In the closing scenes, the inevitable occurs, as an entire fleet of Cylons arrive. Knowing they stand no chance in a fight, a newly mustached Adam and newly husky Lee decide to jump away with their undermanned fleet, vowing to return. President Baltar is woken from his drunken stupor (complete with presidential groupies no less) and is finally reunited with the original Number Six he fell in love with on Caprica. There is also a Number Eight/Sharon model present, but we're not told just yet if she's the original Sharon we met before; the one who would find the Chief/Cally pairing interesting to say the least, given that Cally shot and killed her previous body. As Baltar sells out humanity once more by surrendering, the humans are forced to watch as the Cylon army enters their town, with Kara promising to once more start fighting.
While the entire episode was strong, I absolutely adored the last half hour. Was it shocking? Certainly. But looking back, it was really the abruptness and the fact that it occurred within the episode itself that threw us all so much. Plenty of shows come back after a summer break and time has passed for the characters too. Battlestar will be off the air for seven (sigh…) months, and if the episode had simply ended with them landing on the planet and then picked up this fall with several months or a full year having passed for the characters, it would have taken a bit of adjustment, but I don't think many viewers would have been quite as jostled.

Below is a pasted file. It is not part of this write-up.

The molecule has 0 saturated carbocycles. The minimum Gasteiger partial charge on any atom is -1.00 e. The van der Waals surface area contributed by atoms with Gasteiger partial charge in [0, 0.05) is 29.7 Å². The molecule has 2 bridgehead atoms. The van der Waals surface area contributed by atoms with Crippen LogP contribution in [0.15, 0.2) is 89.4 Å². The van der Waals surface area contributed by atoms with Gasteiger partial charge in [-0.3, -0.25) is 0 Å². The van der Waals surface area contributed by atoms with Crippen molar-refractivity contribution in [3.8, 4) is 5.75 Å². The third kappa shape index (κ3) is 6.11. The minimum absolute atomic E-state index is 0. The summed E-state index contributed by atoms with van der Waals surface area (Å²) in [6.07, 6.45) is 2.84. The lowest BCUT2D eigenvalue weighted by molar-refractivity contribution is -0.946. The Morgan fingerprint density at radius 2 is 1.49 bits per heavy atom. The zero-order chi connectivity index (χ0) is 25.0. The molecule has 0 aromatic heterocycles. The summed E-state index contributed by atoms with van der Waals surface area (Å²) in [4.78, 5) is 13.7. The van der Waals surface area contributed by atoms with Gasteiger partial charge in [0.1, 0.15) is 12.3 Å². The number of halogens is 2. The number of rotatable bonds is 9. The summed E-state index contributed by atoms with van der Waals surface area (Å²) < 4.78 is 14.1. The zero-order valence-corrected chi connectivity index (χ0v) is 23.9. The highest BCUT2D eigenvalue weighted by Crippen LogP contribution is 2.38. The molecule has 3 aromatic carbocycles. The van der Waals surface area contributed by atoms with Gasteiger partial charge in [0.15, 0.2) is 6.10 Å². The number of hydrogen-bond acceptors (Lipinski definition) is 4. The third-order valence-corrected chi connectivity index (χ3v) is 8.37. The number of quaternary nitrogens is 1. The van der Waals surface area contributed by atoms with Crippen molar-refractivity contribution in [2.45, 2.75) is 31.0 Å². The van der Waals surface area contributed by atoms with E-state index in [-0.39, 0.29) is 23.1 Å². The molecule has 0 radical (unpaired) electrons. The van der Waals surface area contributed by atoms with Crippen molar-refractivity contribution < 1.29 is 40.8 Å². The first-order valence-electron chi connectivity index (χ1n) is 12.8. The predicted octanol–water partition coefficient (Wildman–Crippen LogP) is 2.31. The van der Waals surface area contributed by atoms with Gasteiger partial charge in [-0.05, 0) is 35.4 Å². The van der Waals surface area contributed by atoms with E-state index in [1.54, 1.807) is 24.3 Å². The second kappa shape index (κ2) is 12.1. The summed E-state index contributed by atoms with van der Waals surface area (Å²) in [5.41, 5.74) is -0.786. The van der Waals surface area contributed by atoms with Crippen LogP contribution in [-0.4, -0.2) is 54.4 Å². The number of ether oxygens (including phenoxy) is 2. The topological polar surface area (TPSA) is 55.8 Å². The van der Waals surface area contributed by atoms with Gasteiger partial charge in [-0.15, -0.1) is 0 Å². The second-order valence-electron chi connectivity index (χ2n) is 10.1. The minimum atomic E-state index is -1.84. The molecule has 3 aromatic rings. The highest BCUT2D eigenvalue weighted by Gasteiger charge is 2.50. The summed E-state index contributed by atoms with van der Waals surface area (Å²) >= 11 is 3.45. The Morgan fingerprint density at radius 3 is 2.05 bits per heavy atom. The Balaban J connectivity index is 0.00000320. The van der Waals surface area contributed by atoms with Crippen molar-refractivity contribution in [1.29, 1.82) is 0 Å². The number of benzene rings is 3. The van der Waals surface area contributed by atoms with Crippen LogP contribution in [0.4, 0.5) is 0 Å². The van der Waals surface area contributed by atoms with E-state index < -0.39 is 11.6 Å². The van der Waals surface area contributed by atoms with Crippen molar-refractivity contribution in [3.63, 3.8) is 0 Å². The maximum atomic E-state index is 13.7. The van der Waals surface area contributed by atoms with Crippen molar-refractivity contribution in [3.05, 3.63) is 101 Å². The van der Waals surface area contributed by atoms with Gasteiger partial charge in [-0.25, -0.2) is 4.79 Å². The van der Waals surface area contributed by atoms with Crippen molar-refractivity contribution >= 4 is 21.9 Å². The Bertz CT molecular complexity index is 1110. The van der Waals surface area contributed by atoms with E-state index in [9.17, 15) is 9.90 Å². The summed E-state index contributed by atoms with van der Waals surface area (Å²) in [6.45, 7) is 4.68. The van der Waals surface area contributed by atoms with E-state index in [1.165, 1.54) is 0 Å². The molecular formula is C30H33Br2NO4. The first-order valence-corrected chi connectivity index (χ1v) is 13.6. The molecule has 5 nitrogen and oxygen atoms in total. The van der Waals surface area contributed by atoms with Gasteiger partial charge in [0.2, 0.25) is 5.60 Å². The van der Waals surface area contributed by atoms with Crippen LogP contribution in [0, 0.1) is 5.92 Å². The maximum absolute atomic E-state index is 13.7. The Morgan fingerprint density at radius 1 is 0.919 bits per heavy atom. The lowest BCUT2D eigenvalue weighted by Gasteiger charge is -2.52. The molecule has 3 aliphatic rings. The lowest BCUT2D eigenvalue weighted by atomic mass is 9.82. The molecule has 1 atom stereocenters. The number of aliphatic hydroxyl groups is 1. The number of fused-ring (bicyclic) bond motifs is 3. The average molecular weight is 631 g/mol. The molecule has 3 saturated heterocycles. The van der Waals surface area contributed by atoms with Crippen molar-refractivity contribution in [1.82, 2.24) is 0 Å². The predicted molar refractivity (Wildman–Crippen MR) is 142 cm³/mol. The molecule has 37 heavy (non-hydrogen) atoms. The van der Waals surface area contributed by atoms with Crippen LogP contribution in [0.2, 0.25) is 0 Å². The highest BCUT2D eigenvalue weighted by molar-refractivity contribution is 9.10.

There are certainly some questions raised by the final scenes, such as what led to an obviously huge Lee/Kara rift that can't simply be about her earlier rudeness. But all of the new romantic pairings or developments made sense with what we saw before, and we'd certainly been given a context for them setting up a new life on this planet. And besides, would we really want to see a season of the show devoted to the humans setting up their new lives on the planet, without the Cylon threat present? The show's entire premise is the search for Earth and I am confidant that Ron Moore hasn't forgotten this and that sooner or later, the Galactica and the rest of the fleet will be crewed up and back on mission again. But for now, it's great to see them taking some time to ask the question of what happens when the majority doesn't want to continue that search. Clearly the answer isn't going to end happily. But seriously, they're gonna make us wait until October to see what happens next?!